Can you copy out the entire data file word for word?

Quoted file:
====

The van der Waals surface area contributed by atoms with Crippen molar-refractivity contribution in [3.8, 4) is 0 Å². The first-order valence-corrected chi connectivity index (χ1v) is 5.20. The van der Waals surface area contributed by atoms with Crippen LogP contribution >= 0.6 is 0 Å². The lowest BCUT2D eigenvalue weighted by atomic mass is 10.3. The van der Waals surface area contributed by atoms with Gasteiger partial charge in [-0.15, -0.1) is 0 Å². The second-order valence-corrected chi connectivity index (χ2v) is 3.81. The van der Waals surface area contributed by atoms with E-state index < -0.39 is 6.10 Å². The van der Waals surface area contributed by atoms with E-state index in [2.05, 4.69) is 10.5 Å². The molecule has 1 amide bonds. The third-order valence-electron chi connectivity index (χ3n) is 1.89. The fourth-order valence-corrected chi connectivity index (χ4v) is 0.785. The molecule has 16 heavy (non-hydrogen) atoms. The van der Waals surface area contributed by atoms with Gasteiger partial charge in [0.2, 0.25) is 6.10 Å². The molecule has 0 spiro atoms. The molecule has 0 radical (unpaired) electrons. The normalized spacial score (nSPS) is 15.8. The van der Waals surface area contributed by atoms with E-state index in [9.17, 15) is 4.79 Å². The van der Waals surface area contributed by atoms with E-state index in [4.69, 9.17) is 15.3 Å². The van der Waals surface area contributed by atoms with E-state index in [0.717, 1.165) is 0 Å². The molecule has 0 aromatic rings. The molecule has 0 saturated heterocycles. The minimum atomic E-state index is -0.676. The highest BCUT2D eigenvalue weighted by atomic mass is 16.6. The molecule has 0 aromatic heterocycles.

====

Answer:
The van der Waals surface area contributed by atoms with Crippen molar-refractivity contribution in [3.8, 4) is 0 Å². The first-order valence-corrected chi connectivity index (χ1v) is 5.20. The van der Waals surface area contributed by atoms with Crippen LogP contribution >= 0.6 is 0 Å². The lowest BCUT2D eigenvalue weighted by atomic mass is 10.3. The van der Waals surface area contributed by atoms with Gasteiger partial charge in [-0.15, -0.1) is 0 Å². The second-order valence-corrected chi connectivity index (χ2v) is 3.81. The van der Waals surface area contributed by atoms with E-state index < -0.39 is 6.10 Å². The van der Waals surface area contributed by atoms with E-state index in [2.05, 4.69) is 10.5 Å². The molecule has 1 amide bonds. The third-order valence-electron chi connectivity index (χ3n) is 1.89. The fourth-order valence-corrected chi connectivity index (χ4v) is 0.785. The molecule has 16 heavy (non-hydrogen) atoms. The van der Waals surface area contributed by atoms with Gasteiger partial charge in [0.2, 0.25) is 6.10 Å². The molecule has 0 spiro atoms. The molecule has 0 radical (unpaired) electrons. The normalized spacial score (nSPS) is 15.8. The van der Waals surface area contributed by atoms with E-state index in [9.17, 15) is 4.79 Å². The van der Waals surface area contributed by atoms with E-state index in [4.69, 9.17) is 15.3 Å². The van der Waals surface area contributed by atoms with E-state index in [0.717, 1.165) is 0 Å². The molecule has 0 aromatic rings. The molecule has 0 saturated heterocycles. The minimum atomic E-state index is -0.676. The highest BCUT2D eigenvalue weighted by atomic mass is 16.6. The molecule has 0 aromatic heterocycles.